As a result of the warming climate, wildfires in the Amazon rain forest have been of increasing concern. Here we will explore and analyze the Fires in Brazil data set provided by the Brazilian Government. The data is available here .
Exploring data is commonly the first step in building predictive models in data science. Exploratory data analysis involves summarizing the characteristics of the data set. This includes statistical summaries about features in the data such as mean, standard deviation, distribution, and number of records.
The first step is to import that pandas package in python and read the data into a pandas data frame. You can think of a pandas dataframe like a data table or an excel spreadsheet.
import pandas as pddf = pd.read_csv(“amazon.csv”, encoding = “ISO-8859–1”)print(df.head())
The output of the first five rows is:
As you can see the data includes the year number, Brazilian State, Month, Number of wildfires and the date. We can start our analysis by calculating the mean number of fires for each state. We do this by using the “groupby” method in pandas:
df = df.groupby(‘state’)[‘number’].mean().reset_index()print(df)
We can also visualize this using the ‘seaborn’ package in python:
import seaborn as snsbar = sns.barplot(df['state'], df['number'], color = "red") bar.set_xticklabels(df['state'], rotation=45)
We can also look at the standard deviation in number of fires for each state:
df = df.groupby(‘state’)[‘number’].mean().reset_index() bar = sns.barplot(df['state'], df['number'], color = "black") bar.set_xticklabels(df['state'], rotation=45)
We can also look at the distribution in number of fire across all states:
We can see that the distribution in number of forest fires is long tailed. This turns out to be the case for each Brazilian state invidually as well.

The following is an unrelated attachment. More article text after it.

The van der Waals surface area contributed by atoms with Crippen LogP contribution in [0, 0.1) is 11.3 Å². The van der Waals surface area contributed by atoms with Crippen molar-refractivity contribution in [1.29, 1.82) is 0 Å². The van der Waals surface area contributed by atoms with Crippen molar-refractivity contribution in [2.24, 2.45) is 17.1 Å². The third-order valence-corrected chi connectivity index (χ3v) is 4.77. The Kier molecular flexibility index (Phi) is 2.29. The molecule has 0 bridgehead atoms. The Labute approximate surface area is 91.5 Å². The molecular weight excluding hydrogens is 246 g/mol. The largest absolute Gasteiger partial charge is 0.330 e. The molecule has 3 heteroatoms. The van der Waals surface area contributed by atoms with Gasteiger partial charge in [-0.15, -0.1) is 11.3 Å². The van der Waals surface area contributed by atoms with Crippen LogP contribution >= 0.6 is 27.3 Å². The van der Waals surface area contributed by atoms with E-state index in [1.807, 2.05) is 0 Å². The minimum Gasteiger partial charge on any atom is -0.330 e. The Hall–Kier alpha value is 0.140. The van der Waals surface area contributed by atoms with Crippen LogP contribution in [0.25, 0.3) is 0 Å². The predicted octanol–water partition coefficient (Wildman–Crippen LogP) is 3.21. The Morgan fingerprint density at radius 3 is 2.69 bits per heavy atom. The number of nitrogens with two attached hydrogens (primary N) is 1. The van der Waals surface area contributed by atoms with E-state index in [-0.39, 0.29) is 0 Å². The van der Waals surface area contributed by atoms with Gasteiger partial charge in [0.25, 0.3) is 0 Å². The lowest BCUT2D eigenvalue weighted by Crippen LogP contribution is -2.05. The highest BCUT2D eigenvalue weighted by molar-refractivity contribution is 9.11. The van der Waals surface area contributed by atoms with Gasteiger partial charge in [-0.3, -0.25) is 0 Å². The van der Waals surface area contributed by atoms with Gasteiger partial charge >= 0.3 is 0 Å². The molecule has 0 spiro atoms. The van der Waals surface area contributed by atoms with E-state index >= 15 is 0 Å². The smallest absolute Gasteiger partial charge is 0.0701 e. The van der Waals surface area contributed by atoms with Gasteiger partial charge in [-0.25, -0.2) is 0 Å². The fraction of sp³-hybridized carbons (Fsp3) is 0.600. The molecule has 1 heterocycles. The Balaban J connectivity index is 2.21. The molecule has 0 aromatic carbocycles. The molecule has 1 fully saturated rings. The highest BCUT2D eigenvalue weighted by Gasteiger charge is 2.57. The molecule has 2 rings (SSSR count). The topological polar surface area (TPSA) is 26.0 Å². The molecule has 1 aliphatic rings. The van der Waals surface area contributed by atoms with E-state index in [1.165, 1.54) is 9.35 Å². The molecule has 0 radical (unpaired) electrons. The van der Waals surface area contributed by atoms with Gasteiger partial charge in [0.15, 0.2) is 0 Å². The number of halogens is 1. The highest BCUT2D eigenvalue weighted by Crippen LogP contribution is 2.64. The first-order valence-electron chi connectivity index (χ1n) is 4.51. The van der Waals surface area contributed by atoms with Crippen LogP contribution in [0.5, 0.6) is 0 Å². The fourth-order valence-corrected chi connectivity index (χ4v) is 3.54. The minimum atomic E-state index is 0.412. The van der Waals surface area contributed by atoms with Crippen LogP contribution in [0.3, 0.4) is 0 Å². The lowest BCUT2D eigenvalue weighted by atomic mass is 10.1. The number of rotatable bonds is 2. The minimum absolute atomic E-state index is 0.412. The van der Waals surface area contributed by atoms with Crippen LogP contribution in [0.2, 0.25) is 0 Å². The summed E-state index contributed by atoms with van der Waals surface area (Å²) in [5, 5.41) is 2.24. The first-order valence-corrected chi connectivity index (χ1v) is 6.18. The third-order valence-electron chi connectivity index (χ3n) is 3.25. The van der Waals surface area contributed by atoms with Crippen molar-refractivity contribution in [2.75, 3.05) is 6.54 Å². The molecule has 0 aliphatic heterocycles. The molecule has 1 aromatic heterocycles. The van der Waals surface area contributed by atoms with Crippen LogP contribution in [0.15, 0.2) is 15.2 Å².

If we want to look at the set of individual states we can do as follows:
which when executed gives:
This is useful especially when you have a large data set and would like to analyze specific segments or groups of data. In this case we only have 22 states, for now lets call them categories. There are situations where you may have millions of rows and are interested in a set of categories which may only have, for example, 5 values. It would be formidable to manually look through the excel file to count the number of categories. Further, you can look at how much data is available for each category:
from collections import Counter print(Counter(df['state'].values))
Small caveat: for data sets larger than 1 GB in size pandas is very slow and it is best to use other tools for analysis. Other tools include Spark clusters, Hadoop, and Hive. Since these tools take a significant amount of time to learn and set up other alternatives include breaking the data up into batches and using pandas, and working with numpy arrays.
A good approach to building accurate models for prediction is to find ways to break the total data set into clusters with similar attributes. If we wish to look at data for an individual state, let’s say ‘Roraima’, we can filter the data frame:
df = df[df['state'] == 'Roraima'] df = df.head().reset_index() df.drop('index') print(df.head())
We can also look for any regular patterns in number of wildfires for any given month and state by plotting the number of wildfires in Roraima in the month of January vs the year number:
import matplotlib.pyplot as plt df = df[df['month'] == 'Janeiro'] plt.plot(df['year'], df['number']) plt.xlabel('Year') plt.ylabel("Number of Wildfires") plt.title("Wildfires in Roraima in the month of January")
You can also perform this analysis for different states and months:
This serves to inform your model building process. One interesting path forward would be to build a model per state and month. This isn’t the only path forward but the point of explorarotory data analysis is to understand your data and subsequently be inspired for feature engineering and model building.
In the next post we will build a predictive model using the random forest algorithm in the python machine learning package called ‘sklearn’.
Thank you for reading!